Although the resolution was rejected, APWU President William Burrus assured conventioneers that he is committed to full membership in the AFL-CIO, and would submit a proposal to the union’s National Executive Board to assist locals by paying half the cost of affiliation at the local level.
In other constitutional action, delegates adopted a resolution requiring APWU locals to become members of their state organizations. They also approved a measure to give state retiree chapters 20 percent of the national per capita dues once 50 percent or more of the state retiree membership has been organized and chartered into local chapters.
The Constitution Committee’s recommendation was rejected on another thorny issue: After lengthy discussion, the convention overwhelmingly approved a measure that will raise the salaries of APWU Assistant Directors in the Maintenance and Motor Vehicle Crafts, in order to give them parity with Assistant Directors in the Clerk Craft.
Bobby Donelson, Southwest Coastal (CA) Area Local president and a former assistant director in the Maintenance Craft, talked in favor of the measure, saying that it was necessary to correct a problem of “unequal pay for equal work.”
“There truly is equal work for all the crafts,” Donelson said. “We have 43 articles in the contract, and you have Maintenance and Motor Vehicle tied into 29 of them.”
Delegates also adopted an amendment that requires approval by a two-thirds vote of delegates at a national convention to make changes to the wages and benefits of national officers.
The assembly approved an amendment that will give full dues-paying retirees the right to vote on contract ratification.
Delegates rejected a resolution to extend the term of national officers from three years to four.
Seating Hard to
Find at ‘Search’ Seminar
On the Saturday before the convention began, the Industrial Relations Department held a workshop on the union’s online database, APWU Search. Containing nearly 40,000 regional and national arbitration awards, Step 4 decisions and settlements, USPS handbooks and manuals, and Collective Bargaining Reports (CBRs) going back to 1967, APWU Search is an invaluable source for stewards and officers researching grievance issues.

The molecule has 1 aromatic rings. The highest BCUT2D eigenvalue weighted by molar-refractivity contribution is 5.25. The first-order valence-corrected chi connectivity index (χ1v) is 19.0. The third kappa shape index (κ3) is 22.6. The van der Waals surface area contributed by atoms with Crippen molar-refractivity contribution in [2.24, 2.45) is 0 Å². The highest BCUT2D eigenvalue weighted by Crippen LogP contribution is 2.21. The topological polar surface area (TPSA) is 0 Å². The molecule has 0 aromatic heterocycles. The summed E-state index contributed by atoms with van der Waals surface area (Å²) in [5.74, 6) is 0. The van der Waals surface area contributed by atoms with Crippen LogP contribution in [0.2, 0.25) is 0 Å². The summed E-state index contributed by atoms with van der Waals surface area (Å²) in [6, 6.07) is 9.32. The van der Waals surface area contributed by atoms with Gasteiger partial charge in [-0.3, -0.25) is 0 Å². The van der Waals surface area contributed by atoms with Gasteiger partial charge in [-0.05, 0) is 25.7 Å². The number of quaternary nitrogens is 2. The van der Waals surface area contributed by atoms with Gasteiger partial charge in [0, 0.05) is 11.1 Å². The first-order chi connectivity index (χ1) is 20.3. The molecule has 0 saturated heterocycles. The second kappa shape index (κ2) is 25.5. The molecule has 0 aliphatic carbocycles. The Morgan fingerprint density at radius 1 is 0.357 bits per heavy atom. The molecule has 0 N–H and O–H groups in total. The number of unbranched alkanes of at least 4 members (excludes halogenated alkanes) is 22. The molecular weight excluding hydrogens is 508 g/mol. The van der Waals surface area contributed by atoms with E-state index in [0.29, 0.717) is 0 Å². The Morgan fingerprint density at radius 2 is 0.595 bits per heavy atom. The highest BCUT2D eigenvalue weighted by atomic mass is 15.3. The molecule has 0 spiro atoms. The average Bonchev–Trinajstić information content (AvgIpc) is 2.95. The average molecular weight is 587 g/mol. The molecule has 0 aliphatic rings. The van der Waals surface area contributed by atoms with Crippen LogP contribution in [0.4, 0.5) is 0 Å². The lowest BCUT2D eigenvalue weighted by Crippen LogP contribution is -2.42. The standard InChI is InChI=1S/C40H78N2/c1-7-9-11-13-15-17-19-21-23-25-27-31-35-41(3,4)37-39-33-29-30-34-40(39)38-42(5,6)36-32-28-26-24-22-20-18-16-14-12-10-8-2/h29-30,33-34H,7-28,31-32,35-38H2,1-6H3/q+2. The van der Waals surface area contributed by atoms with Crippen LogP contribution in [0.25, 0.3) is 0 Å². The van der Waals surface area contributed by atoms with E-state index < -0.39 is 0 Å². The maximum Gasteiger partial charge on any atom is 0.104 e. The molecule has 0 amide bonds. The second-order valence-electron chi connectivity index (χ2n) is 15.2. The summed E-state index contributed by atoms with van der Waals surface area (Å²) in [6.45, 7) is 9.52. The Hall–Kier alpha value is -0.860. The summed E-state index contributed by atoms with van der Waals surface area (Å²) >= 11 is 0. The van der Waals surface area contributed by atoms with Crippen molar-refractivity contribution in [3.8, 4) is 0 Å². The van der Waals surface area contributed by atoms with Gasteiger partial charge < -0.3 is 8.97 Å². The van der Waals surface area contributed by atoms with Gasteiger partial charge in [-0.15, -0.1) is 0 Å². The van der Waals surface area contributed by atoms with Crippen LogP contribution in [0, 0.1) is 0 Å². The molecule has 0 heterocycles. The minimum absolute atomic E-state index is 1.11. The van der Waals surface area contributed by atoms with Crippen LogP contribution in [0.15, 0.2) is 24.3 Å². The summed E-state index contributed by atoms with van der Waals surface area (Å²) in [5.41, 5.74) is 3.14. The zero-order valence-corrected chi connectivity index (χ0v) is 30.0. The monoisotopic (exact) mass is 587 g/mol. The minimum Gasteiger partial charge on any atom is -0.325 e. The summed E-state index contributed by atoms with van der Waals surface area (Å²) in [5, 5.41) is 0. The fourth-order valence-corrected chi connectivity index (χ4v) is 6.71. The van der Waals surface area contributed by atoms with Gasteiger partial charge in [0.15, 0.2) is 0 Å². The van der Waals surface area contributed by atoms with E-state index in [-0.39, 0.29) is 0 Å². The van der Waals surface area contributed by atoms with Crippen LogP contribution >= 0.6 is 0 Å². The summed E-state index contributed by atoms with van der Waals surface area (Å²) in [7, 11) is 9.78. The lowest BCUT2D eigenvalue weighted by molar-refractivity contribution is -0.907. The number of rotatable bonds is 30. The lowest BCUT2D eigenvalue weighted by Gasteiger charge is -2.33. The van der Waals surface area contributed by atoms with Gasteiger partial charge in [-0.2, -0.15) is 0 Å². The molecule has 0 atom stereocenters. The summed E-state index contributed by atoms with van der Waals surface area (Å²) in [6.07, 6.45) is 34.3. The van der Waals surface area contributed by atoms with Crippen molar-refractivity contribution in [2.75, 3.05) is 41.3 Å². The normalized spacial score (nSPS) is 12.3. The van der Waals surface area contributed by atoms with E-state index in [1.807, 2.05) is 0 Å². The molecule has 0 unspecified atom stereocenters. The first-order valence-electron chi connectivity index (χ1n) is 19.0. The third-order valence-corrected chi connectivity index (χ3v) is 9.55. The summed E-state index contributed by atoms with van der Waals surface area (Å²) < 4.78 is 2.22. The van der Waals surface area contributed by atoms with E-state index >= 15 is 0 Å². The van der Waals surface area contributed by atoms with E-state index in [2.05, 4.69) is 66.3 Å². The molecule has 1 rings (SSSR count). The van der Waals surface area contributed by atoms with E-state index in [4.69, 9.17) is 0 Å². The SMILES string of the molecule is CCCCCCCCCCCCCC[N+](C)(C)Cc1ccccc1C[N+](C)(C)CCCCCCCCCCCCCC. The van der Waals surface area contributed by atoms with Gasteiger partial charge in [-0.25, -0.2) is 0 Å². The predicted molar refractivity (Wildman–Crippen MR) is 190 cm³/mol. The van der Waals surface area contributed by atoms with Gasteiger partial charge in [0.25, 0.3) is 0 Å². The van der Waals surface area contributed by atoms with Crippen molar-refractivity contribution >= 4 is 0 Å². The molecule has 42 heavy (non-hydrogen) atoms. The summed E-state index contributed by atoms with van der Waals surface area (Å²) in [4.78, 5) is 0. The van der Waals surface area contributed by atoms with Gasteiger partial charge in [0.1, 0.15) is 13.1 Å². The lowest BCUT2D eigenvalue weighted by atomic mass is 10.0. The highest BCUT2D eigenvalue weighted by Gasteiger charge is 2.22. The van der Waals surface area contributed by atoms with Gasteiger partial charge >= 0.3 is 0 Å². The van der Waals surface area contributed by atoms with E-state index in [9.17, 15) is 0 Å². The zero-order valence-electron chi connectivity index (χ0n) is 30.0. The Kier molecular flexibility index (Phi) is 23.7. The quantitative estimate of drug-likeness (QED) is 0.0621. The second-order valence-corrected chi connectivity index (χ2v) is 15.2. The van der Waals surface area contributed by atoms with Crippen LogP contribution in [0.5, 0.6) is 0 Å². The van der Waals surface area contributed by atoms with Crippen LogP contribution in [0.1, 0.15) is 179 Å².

NOT Made in U.S.A. –
‘Eagles’ Returned to Vendor
The engraved statues given out to APWU locals being honored for their work on behalf of the union’s Committee on Political Action are going back to their point of origin: China.
The vendor, K&R Industries, provides other “insignia items,” such as T-shirts, jackets, cups, etc. to the APWU.
Mark Eagen, president of K&R Industries, said that he was “deeply sorry” about the error.
“I take full responsibility for this mistake,” Eagen said in a letter to APWU President William Burrus. “Your instructions were clear – and your staff was diligent in following your directive — the COPA Awards, like all products provided to the APWU, MUST BE UNION MADE IN THE U.S.A.!”
Eagen noted that two initial choices among manufacturers were rejected because they did not meet these requirements. “The Eagle Award eventually selected was only chosen by your staff because I was assured” that it met the requirements.
“Our shop and its engravers are all members of IUPAT [International Union of Painters and Allied Trades],” Eagen said, “and were unaware that the actual item was made overseas.”
“I am sorry for the embarrassing result and will replace each and every award presented to your locals and members at absolutely no cost to you or the APWU.”
Top Per Capita COPA Contributors
Owensboro (KY) Local
Schaumburg (IL) Area Local
Springfield (OH) Area Local
Waterloo (IA) Local
Windward (HI) Local
Dodge City (KS) Local
Jeffersonville (IN) Local
Lake Havasu City (AZ) Area Local
Manhattan (KS) Local
North Attleboro (MA) Local
The late Cesar Chavez, the United Farm Workers Union leader, appeared to have grown even beyond his legendary reputation, as he handed out hundreds of “high fives” to delegates reporting for Wednesday’s proceedings.
Chavez (below) appeared on behalf of the St. Paul Area Local, which is hosting an APWU National Organizing Conference Jan. 18-21.
For information, call 952-854-0093. Details also will be appearing on the Support Services Division pages at www.apwu.org.
The Genuine Articles
On COPA Night, an all-American a delegate meets an American
icon, Benjamin Franklin.
Credentials Committee Report
As presented by Chairperson Geneva Greenlee of the Muncie (IN) Area Local, the preliminary report of the APWU Credentials Committee for Wednesday, Aug. 16, is as follows:
The 18th Biennial Convention’s 2,803 delegates represent 407 locals, 50 states, Guam, Puerto Rico, and the Virgin Islands. Also in attendance are 84 national officers and four Retirees Department delegates.
Head Host Hard at Work
The Pennsylvania Postal Workers Union’s Fran Friel, chairman of the 18th Biennial Convention Committee, takes a quick break at his desk in the Host Locals office.
The trio of hosts includes the Philadelphia Area Local and the Philadelphia BMC Local.
Secretary-Treasurer Training Conference
The next training conference for secretary-treasurers and other local officers with fiduciary responsibilities is scheduled for Sept. 18-20, in Pittsburgh.
A variety of workshops on handling union finances will be offered to APWU’s local and state organization officials. “An important part of the training is the Department of Labor’s requirements for LM-2 filing,” said Secretary-Treasurer Terry Stapleton.
The registration fee is $110; $85 for those who register by Sept. 1.
For details, call 202-842-4215, or visit the “On the Calendar” section of www.apwu.org.